Brief that will affect national health or not.

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Brief Background

Public healthcare in the United Kingdom is provided by the National Health Service where all citizens with permanent residence status have free access to healthcare. This program’s budget comes from the general taxation funds. The provisions of public healthcare differ from one territory of the United Kingdom to the other (Triggle, 2008). Healthcare programs throughout the United Kingdom have been created to aid citizens in taking care of their well-beings.

Importance of Public Health

Public health does not generally concern with the individual level, but with the population level. With basically everyone in a location as the market, it is not easy for governments to device systems that will cater to everyone and in all aspects. The Nuffield Council on Bioethics (2007) stated that the central issue in public health is whether it is acceptable for the state to establish policies that will affect national health or not.

Liberties of individuals to act on their own health care on their own preferences are considered. However, the Council (2007) notes that constraining liberties to some extent play an important role in assisting people to act autonomously in the first place, like in establishing primary and secondary education as compulsory acts.

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States, including liberal states, have the responsibility to cater to people’s universal needs, whether individually or collectively. Thus, healthcare programs are created that aim to reduce illness and promote health among the people. These programs also aim to ensure that health care is easily available to anyone qualified for it (members of its nation).

Difficulties in Promoting Health

One reason the government has difficulties with promoting public health is that since the devolution of powers in the UK, the different nations implemented different healthcare systems amongst themselves. NHS Confederation boss Gill Morgan stated that the UK basically has four different systems albeit with the same set of values (Triggle, 2008).

England, Scotland, Wales, and Northern Ireland have the same or similar healthcare goals but execute their systems differently. For example, in England, hospitals and community centres compete with the private sector for patients, while in Scotland; the private sectors have limited involvement. In Wales, health agencies work well with their local governments, while in Northern Ireland; political issues hamper innovations in the system.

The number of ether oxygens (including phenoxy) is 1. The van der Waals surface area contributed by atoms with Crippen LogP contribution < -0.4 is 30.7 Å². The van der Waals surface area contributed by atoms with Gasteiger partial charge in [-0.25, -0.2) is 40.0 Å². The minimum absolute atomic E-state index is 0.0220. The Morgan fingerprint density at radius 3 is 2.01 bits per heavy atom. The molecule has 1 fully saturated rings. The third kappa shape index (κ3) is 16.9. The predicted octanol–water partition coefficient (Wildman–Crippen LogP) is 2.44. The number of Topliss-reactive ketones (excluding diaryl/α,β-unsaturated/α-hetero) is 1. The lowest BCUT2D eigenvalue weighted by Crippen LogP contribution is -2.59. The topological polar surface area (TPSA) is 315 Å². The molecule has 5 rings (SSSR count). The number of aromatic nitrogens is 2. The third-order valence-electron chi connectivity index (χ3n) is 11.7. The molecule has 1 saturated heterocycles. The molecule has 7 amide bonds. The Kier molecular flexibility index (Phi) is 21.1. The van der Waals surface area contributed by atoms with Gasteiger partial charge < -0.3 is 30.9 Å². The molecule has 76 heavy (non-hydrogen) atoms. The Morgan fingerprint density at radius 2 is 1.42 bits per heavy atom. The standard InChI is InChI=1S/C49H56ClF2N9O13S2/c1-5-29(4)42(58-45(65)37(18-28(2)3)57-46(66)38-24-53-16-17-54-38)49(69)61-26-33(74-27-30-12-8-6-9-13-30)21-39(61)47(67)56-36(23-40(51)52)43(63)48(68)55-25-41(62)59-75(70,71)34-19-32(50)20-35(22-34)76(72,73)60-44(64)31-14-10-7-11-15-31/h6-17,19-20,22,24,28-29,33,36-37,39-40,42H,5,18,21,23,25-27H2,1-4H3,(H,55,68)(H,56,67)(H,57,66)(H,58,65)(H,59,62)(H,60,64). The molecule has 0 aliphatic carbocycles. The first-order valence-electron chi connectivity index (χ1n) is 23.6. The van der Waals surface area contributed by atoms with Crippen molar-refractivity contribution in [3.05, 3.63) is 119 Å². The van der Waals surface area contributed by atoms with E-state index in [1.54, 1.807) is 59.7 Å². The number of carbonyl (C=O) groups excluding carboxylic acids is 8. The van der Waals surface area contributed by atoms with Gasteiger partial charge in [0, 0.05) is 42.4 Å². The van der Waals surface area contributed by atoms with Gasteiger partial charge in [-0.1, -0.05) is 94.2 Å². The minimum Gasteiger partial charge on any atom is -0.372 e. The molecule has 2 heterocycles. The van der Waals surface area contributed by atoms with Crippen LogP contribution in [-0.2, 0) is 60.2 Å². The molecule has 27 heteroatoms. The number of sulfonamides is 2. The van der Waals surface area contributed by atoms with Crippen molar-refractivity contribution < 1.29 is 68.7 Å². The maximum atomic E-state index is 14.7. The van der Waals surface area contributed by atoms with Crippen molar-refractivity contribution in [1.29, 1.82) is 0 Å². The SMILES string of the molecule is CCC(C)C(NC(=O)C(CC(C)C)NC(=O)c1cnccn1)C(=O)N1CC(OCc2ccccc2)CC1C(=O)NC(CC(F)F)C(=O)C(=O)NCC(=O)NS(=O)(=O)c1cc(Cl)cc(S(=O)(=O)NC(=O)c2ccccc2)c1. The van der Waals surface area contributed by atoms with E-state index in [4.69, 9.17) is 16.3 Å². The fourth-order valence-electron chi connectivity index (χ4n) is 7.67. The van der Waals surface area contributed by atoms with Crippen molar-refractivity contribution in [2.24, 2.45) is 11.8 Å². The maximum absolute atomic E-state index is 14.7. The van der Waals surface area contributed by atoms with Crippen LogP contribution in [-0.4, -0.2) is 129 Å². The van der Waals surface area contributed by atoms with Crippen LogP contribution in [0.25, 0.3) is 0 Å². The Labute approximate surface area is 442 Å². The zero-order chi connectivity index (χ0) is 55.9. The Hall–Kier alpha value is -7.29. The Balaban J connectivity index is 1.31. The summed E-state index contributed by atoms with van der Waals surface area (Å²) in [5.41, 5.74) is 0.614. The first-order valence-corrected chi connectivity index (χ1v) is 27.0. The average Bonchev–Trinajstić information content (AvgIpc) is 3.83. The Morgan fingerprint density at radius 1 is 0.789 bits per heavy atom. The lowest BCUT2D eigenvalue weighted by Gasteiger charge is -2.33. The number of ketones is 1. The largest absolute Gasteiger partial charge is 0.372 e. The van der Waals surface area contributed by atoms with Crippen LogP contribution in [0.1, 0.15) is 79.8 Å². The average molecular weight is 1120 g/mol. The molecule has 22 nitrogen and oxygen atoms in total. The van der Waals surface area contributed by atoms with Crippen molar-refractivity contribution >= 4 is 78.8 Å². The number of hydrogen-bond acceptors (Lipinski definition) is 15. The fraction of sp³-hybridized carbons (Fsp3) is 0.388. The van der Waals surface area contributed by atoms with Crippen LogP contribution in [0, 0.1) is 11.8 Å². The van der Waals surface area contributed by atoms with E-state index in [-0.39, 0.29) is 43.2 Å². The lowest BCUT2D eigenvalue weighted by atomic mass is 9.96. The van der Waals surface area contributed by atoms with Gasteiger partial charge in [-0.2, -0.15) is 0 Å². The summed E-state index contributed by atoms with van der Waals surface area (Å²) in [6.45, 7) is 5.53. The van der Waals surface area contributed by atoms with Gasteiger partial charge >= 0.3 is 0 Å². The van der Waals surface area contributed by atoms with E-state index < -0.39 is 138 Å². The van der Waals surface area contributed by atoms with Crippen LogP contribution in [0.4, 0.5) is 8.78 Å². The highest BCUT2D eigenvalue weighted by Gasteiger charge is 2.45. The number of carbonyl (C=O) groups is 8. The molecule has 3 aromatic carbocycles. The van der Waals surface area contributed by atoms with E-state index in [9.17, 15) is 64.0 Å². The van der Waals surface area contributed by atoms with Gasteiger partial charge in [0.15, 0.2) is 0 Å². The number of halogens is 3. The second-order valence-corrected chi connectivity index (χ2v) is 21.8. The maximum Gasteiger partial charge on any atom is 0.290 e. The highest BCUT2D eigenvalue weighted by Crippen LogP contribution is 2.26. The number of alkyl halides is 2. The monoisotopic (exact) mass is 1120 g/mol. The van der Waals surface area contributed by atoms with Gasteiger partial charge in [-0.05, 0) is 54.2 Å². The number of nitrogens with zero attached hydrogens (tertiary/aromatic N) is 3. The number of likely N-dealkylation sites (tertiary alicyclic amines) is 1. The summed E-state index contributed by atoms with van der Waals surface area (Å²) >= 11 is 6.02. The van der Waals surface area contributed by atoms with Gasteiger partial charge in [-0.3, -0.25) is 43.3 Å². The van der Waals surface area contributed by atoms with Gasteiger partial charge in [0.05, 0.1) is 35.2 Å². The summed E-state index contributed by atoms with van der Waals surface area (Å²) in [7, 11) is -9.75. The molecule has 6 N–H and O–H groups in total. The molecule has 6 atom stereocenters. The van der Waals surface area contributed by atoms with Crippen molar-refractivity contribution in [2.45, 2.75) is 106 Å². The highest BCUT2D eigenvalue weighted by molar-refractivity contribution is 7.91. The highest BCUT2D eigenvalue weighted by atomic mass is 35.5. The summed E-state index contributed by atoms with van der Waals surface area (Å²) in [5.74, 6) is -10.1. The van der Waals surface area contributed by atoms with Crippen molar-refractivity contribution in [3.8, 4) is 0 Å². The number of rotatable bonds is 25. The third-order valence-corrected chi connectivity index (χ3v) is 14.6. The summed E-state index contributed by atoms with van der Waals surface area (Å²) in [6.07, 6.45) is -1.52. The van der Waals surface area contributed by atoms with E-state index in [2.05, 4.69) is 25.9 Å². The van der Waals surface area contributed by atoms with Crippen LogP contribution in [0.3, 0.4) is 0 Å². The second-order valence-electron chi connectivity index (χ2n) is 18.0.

The problem with this diverse system is that patients from one nation compare services they receive from patients of other nations. Joyce Robins of a patient group called Patient Concern said that the differences were “breeding envy” (Triggle, 2008) from patients across the UK. Patients of one nation observe patients from other nations and wonder why they do not receive the same services as the other. This incites negative reactions towards nations’ healthcare systems.

Health agencies do attend to the issue of promoting health by facilitating promotional activities. But they usually focus on only one health determinant at a time. The World Health Organization (1998) as cited in Ziglio, et al. (2000) observed that changes from these promotions were minimal and did not produce any major impact on the determinants of health or the development of policies.

Health promotion then must be dynamic and relentless in order for it to produce visible and positive results. All patients cannot be pleased by a single healthcare system thus government agencies must take note on improvements suggested by citizens to further improve public healthcare in the UK.


Triggle, N., 2008. NHS ‘now four different systems.’ BBC News, [online] 2 January. Available at: [Accessed 9 January 2011].

Nuffield Council on Bioethics, 2007. Public health: ethical issues. [pdf] London: Nuffield Council on Bioethics. Available at: [Accessed 9 January 2011].

Ziglio, E., Hagard, S. and Griffiths, J., 2000. Health promotion development in Europe: achievements and challenges. [pdf] Great Britain: Oxford University Press. Available at: [Accessed 9 January 2011].

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